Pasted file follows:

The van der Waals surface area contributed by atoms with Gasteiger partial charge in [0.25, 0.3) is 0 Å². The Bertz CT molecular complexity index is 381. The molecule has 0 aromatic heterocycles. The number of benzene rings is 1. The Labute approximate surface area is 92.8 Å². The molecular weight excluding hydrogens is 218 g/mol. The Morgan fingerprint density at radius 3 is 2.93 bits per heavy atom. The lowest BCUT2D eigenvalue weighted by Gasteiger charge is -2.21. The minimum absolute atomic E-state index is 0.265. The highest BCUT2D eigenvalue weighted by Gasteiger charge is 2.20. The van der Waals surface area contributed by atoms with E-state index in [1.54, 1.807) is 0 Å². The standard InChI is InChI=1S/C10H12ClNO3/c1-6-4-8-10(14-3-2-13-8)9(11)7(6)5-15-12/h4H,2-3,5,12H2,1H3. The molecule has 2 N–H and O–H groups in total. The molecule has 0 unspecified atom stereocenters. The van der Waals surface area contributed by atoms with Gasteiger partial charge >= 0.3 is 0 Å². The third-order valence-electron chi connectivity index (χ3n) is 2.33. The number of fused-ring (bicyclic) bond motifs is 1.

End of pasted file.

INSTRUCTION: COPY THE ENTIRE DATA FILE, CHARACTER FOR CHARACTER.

The van der Waals surface area contributed by atoms with Gasteiger partial charge in [0.25, 0.3) is 0 Å². The Bertz CT molecular complexity index is 381. The molecule has 0 aromatic heterocycles. The number of benzene rings is 1. The Labute approximate surface area is 92.8 Å². The molecular weight excluding hydrogens is 218 g/mol. The Morgan fingerprint density at radius 3 is 2.93 bits per heavy atom. The lowest BCUT2D eigenvalue weighted by Gasteiger charge is -2.21. The minimum absolute atomic E-state index is 0.265. The highest BCUT2D eigenvalue weighted by Gasteiger charge is 2.20. The van der Waals surface area contributed by atoms with E-state index in [1.54, 1.807) is 0 Å². The standard InChI is InChI=1S/C10H12ClNO3/c1-6-4-8-10(14-3-2-13-8)9(11)7(6)5-15-12/h4H,2-3,5,12H2,1H3. The molecule has 2 N–H and O–H groups in total. The molecule has 0 unspecified atom stereocenters. The van der Waals surface area contributed by atoms with Gasteiger partial charge >= 0.3 is 0 Å². The third-order valence-electron chi connectivity index (χ3n) is 2.33. The number of fused-ring (bicyclic) bond motifs is 1.